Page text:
These are the grades for pupils' outcomes

Pupils' achievement and the extent to which they enjoy their learning
Taking into account:
          Pupils' attainment¹
          The quality of pupils' learning and their progress
          The quality of learning for pupils with special educational needs and/or disabilities and their progress
The extent to which pupils feel safe2
Pupils' behaviour2
The extent to which pupils adopt healthy lifestyles1
The extent to which pupils contribute to the school and wider community1
The extent to which pupils develop workplace and other skills that will contribute to their future economic well-being
Taking into account:
          Pupils' attendance¹
The extent of pupils' spiritual, moral, social and cultural development2

1 The grades for attainment and attendance are: 1 is high; 2 is above average; 3 is broadly average; and 4 is low

How effective is the provision?

The core of good and better teaching enables students of all abilities to make good progress across the school. Good and better teaching is characterised by good pace and effective planning which makes sure students have a diet of stimulating activities appropriate to their needs and abilities. Constructive and supportive relationships are evident in the vast majority of lessons. Students respond with consistently good and respectful behaviour. In the best lessons, teachers' good subject knowledge and enthusiasm inspire students to learn and achieve highly. In a minority of lessons, where teaching is less effective, the pace of teaching is too often pedestrian and activities are not always sufficiently stimulating to motivate students to secure better than satisfactory levels of progress and attainment.

Significant changes have been made to the curriculum to give students more choice of courses and qualifications, including vocational pathways and early entry to GCSE in a range of subjects. These changes are popular with students and are proving effective in raising achievement and meeting students' diverse needs and interests. Specialist status in mathematics and computing has also been instrumental in extending the range of options for students. It has also supported students' acquisition of good levels of basic skills, especially in mathematics and information and communication technology (ICT). Students enjoy a good range of extra-curricular activities in sports, the arts and travel abroad. Participation rates are high. The activities make a significant contribution to students' enjoyment and adoption of healthy lifestyles.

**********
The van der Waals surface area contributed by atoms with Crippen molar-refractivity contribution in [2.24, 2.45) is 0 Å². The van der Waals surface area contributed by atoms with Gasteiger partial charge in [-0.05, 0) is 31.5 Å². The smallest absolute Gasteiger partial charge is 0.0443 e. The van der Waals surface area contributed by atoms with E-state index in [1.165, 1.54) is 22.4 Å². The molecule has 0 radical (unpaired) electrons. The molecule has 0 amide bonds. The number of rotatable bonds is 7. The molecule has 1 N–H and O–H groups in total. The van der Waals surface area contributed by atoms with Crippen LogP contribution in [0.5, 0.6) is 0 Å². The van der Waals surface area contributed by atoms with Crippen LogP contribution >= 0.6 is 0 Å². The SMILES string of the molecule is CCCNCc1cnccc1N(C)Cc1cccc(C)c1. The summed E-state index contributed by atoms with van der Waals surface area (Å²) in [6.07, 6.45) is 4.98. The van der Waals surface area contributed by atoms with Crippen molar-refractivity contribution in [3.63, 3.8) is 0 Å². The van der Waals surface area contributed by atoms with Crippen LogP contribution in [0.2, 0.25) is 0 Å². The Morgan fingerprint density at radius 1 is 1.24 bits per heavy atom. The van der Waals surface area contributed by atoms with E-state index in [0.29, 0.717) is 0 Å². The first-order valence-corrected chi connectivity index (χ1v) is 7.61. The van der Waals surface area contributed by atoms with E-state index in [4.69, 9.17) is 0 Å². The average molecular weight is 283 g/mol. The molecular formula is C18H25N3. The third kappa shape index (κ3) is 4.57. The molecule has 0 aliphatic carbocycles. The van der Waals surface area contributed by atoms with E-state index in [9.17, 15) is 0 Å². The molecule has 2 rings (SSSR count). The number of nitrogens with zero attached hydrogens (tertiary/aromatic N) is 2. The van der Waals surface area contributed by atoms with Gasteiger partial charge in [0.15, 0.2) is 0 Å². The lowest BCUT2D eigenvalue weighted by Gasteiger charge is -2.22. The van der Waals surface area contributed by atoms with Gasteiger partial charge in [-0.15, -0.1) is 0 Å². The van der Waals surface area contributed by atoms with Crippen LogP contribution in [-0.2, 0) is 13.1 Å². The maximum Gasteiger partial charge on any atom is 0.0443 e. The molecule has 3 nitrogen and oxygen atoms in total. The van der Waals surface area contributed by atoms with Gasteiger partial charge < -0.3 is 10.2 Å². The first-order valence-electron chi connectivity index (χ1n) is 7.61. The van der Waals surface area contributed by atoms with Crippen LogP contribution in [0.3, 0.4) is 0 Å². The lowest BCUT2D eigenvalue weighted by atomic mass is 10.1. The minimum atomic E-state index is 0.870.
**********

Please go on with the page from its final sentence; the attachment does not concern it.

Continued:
There are excellent arrangements for the care of students. Pastoral support is very strong. The school chaplaincy provides very effective support for vulnerable students and their families. The introduction of an inclusion unit that is exceptionally well managed provides excellent support for students whose behaviour causes concern. Numbers of exclusions have dropped significantly as a result. Highly effective links have been forged with feeder primary schools so that transition to secondary school is smooth. Older students praise the guidance they receive for future career and study pathways.

These are the grades for the quality of provision

The quality of teaching
Taking into account:
          The use of assessment to support learning
The extent to which the curriculum meets pupils' needs, including, where relevant, through partnerships2
The effectiveness of care, guidance and support1

How effective are leadership and management?

The headteacher and senior leadership provide a clear vision focused on ensuring that weaknesses are tackled rigorously and sensitively. Staff share their ambition and have embraced the changes that are bringing about improvement. Governors have a range of skills and provide a good level of support and challenge in securing improvement. Middle leaders are developing their skills and are fully committed to securing improvements although there are still some inconsistencies in the quality of monitoring and evaluation, especially the monitoring of marking.

The promotion of equality of opportunity is at the heart of the school's work. It is evident in the exceptional levels of care and support provided. Inequalities in achievement have been rigorously tackled. For example, the satisfactory attainment of students of average ability has been tackled effectively so that they are now making good and improving progress in line with other groups of students.

Safeguarding procedures are good. Appropriate checks are carried out on all staff and visitors to the school. Relevant personnel receive regular training to update them on safeguarding and child protection procedures. Thorough risk assessments are carried out on students' activities and the school takes care to identify and support students who may be at risk.

The promotion of community cohesion is good. The school has a clear understanding of its context and plans accordingly. The school is a happy cohesive community. Students are active in the local community. Local community groups are welcomed into the school to use its facilities in a wide range of activities. Students' understanding of other religions and cultures is promoted effectively. The school accepts the need to evaluate the impact of its activities more formally.

These are the grades for leadership and management

The effectiveness of leadership and management in embedding ambition and driving improvement